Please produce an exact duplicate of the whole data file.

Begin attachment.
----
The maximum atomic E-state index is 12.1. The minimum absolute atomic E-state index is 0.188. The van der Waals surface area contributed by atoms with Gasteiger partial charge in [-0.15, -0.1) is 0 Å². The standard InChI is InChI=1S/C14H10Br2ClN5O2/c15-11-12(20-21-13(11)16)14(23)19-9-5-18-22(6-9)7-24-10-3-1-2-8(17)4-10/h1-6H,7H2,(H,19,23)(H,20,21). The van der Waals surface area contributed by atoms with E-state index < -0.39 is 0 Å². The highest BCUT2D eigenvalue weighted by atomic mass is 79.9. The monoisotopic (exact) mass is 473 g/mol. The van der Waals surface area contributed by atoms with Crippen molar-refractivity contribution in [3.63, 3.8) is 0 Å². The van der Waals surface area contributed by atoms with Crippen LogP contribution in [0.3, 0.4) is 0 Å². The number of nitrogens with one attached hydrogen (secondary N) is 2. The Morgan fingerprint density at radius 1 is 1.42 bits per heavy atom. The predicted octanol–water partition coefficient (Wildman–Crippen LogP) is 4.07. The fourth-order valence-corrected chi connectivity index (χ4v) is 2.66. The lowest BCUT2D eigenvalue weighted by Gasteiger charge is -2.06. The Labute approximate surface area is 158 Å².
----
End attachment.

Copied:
The maximum atomic E-state index is 12.1. The minimum absolute atomic E-state index is 0.188. The van der Waals surface area contributed by atoms with Gasteiger partial charge in [-0.15, -0.1) is 0 Å². The standard InChI is InChI=1S/C14H10Br2ClN5O2/c15-11-12(20-21-13(11)16)14(23)19-9-5-18-22(6-9)7-24-10-3-1-2-8(17)4-10/h1-6H,7H2,(H,19,23)(H,20,21). The van der Waals surface area contributed by atoms with E-state index < -0.39 is 0 Å². The highest BCUT2D eigenvalue weighted by atomic mass is 79.9. The monoisotopic (exact) mass is 473 g/mol. The van der Waals surface area contributed by atoms with Crippen molar-refractivity contribution in [3.63, 3.8) is 0 Å². The van der Waals surface area contributed by atoms with Crippen LogP contribution in [0.3, 0.4) is 0 Å². The number of nitrogens with one attached hydrogen (secondary N) is 2. The Morgan fingerprint density at radius 1 is 1.42 bits per heavy atom. The predicted octanol–water partition coefficient (Wildman–Crippen LogP) is 4.07. The fourth-order valence-corrected chi connectivity index (χ4v) is 2.66. The lowest BCUT2D eigenvalue weighted by Gasteiger charge is -2.06. The Labute approximate surface area is 158 Å².